Streetwise Revisited: Homeless Youth

Follow us throughout the fall for posts which highlight library resources and information that supports the Tiny: Streetwise Revisited exhibit at the Central Library and its community programming.

Every year the Seattle/King County Coalition on Homelessness conducts a One Night Count, a county-wide effort to count the number of individuals sleeping on the streets, in shelters or in transitional housing.  They also conduct another count that focuses exclusively on youth ages 12-25 called Count Us In, now in its sixth year.  The results of the 2015 Count Us In efforts reported a staggering – and increasing – number of youth and young adults without reliable housing.  Over 800 youth did not have housing on January 22, 2015.   Within those results are some figures that are especially troubling: fully one third of homeless youth identify as Black/African American, and nearly one quarter identify as LGBTQ.  These numbers make it clear that we, as a city and county, have a lot of work to when it comes to supporting youth who are struggling. 

Why do youth end up homeless?  The reasons are infinite.  Teens from families living in poverty may leave to fend for themselves.  LGTBQ youth are frequently rejected by family after coming out or may face unbearable harassment at school and in their community (read more on LGBTQ homeless issues here).  Youth aging out of foster care at 18 can have a particularly difficult time finding their feet as many lack the support networks taken for granted by many young people.  Others may be struggling with stigma surrounding incarceration or dealing with untreated mental health or addiction issues. Interested in getting a better sense of their stories?  Here are some books that address the realities that so many of our youth are facing today. 


Author Paul Griffin writes gritty urban fiction about young people trying to find their way and Ten Mile River, his first novel, is one of his best.  Ray and Jose, having fled foster homes and juvenile detention, are trying to make it on their own through a combination of working and stealing.  The dialogue is sharp and very funny and it is difficult not to care deeply for these characters, especially as they try to plan for the future.  Authentic and convincing, this novel illuminates the day to day realities and struggles and barriers youth face when living on the street. 

In Coe Booth’s debut novel, Tyrell is a 15-year-old who is trying his best to do what is right but taking care of his younger brother and trying to earn enough money to leave the emergency shelter is hard enough. Taking the easy way out starts to sound like the best solution, even if means following in his father’s footsteps.  Booth’s characters are exceptionally well-drawn; readers will get a sense of how complicated things can be when a family is one step away from being on the street.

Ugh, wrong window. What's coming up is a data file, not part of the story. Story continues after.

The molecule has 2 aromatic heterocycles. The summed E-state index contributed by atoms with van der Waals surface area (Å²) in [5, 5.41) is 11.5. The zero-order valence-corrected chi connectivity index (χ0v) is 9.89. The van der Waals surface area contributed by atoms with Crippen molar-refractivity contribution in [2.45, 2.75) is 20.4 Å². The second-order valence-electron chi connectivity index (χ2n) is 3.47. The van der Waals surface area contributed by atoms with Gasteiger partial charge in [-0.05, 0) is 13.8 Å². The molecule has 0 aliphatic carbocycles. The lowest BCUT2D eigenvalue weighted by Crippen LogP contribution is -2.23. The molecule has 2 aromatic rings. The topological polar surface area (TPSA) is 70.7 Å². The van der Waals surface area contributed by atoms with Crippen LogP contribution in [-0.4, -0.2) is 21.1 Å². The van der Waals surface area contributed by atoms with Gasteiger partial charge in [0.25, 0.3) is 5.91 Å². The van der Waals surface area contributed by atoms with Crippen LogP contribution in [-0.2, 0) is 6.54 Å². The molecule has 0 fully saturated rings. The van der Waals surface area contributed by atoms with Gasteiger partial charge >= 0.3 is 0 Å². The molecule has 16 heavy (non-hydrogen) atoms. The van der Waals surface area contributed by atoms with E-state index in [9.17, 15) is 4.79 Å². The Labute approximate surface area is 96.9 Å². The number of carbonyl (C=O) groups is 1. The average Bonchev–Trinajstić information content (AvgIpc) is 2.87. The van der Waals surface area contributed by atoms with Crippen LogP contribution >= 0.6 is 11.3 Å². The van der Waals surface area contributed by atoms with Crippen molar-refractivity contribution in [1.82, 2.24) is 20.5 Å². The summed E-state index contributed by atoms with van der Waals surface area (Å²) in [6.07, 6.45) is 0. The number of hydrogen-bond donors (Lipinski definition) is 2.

Punkzilla, a street kid living on the streets of Portland, OR, writes letters to his older brother, Pete, about his life and his travels to Memphis, TN, where Pete is in the final stages of terminal cancer.  Author and playwright Adam Rapp is known for his brutally honest storytelling and, while he does not shy away from the uglier side of life, his characters are crafted with nuance and respect. 

Hiding in Plain Sight is a memoir by a transgender youth who spent several years surviving on the streets.  Eventually finding enough stability to attend college, the author is never able to fully leave behind those years spent alone.  A job at a shelter for homeless youth seems like the perfect place after graduation, but a youth with a malicious streak seems determined to ruin the happiness Zane has created for himself. 

Interested in making a positive impact on the state of youth homelessness in Seattle?  You can find a list of youth shelters here.  Youth shelters rely on private funds, donations of clothing and personal hygiene items, and volunteers to meet the daily needs of youth in crisis.

These books depict the varied experiences of homeless and insecurely housed teens. Fictional works featuring homeless characters are listed first, followed by nonfiction titles. This list was created by a librarian at The Seattle Public Library for the “Streetwise Revisited: A 30-year Journey” exhibit, September 15th through November 3rd, 2016 at the Central Library: Streetwise Revisited: Teens and Homelessness

~posted by Summer H.

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